With that in the bag it is time to calculate the needed box volume. The Q to aim for is 1.0 for common drivers, 1.1 for drivers with very low inductance and 0.9 for high inductance drivers

So the box volume is

Vb= Vas / (Qtb/Qts*)2 -1

Then it time to calculate the size of the capacitor. There is a constant K that is dependent of the inductance of the driver. A normal driver use K= 265 000 with low inductance the value is 316 000 and really high inductance drivers 100 000

C= K x Qts*/ (Re x Fs)

F3 = 0.7 x Fs/Qts*

For a more theoretical work there is JAES Volume 58 Issue 7/8 pp. 577-582; July 2010 by no other than the late great Neville Thiele (like Thiele Small parameters)

**With a high Q resonance there is too much output at the hump above the resonance frequency and too little below the resonance. The theory is by adding a cap of the right size the cap will interact with the resonance peak and increas the impedance above resonance ( reduce the hump) and decrease impedance just below resonance and thus increase output over a limited range. At even lower frequencies the cap will increase the cut off slope by 6 dB and add protection to the bass driver.**

In the case of my KEF drivers I end up with a 67 L enclosure and a cap of 800µF (The final value will vary with resistance of any coils in the crossover in series with the driver) for a Q of 1.0 an a Fc of 49 Hz., I cheat a bit and use a smaller box of 350x700x350 mm that has an internal volume of about 58 L and hope that the stuffing will make up for the lacking volume. A way out would be to discard the cap and use variovents instead.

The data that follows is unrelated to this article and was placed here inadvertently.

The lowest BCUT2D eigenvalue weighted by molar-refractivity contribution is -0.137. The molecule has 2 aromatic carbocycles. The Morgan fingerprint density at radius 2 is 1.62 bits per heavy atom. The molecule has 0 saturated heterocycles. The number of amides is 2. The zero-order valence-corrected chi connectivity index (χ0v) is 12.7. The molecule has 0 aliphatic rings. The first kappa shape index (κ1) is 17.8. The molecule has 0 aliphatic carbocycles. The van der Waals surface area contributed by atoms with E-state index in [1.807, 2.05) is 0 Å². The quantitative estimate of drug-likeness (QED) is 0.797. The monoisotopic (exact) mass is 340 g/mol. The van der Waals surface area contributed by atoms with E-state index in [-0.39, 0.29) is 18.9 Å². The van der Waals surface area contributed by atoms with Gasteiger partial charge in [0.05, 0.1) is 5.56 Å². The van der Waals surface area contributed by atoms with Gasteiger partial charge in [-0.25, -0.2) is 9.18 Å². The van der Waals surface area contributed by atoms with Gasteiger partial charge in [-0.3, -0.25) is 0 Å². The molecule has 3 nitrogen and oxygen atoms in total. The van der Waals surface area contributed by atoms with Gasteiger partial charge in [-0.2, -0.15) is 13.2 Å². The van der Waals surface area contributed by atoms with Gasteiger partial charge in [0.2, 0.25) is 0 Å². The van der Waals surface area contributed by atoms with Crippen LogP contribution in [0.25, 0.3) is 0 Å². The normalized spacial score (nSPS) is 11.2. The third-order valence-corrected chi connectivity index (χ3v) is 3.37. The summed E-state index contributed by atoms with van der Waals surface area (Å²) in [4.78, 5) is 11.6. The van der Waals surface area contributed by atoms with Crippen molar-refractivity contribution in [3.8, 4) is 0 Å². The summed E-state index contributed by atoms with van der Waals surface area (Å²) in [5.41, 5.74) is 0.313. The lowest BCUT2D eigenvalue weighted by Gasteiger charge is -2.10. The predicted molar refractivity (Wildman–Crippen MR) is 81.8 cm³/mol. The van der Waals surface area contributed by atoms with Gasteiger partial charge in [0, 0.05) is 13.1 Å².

In a lightly stuffed box I got a Fs of 47 Hz and Q of 0.95 not bad at all, this is with no crossover so with that the Q will become higher, in the final version but I wanted to try out the concept.In the case of my KEF drivers I end up with a 67 L enclosure and a cap of 800µF (The final value will vary with resistance of any coils in the crossover in series with the driver) for a Q of 1.0 an a Fc of 49 Hz., I cheat a bit and use a smaller box of 350x700x350 mm that has an internal volume of about 58 L and hope that the stuffing will make up for the lacking volume. A way out would be to discard the cap and use variovents instead.

In a lightly stuffed box I got a Fs of 47 Hz and Q of 0.95 not bad at all, this is with no crossover so with that the Q will become higher, in the final version but I wanted to try out the concept.

I have a collection of 100µF caps made in West-germany, 22 of them so time to test some combinations.

**Results (so far)**

Here I test from 0 to 2200 µF mostly in steps of 400µF

And more in detail with regard to increase and decrease in impedance around the resonance

It looks to be in good agreement with theories and now I have to make accoustic measurements as well. For the final results I will have to rerun everything with the crossover in place, but I wanted to get a feel for how useful the technique of capacitor coupled closed box loudspeaker is.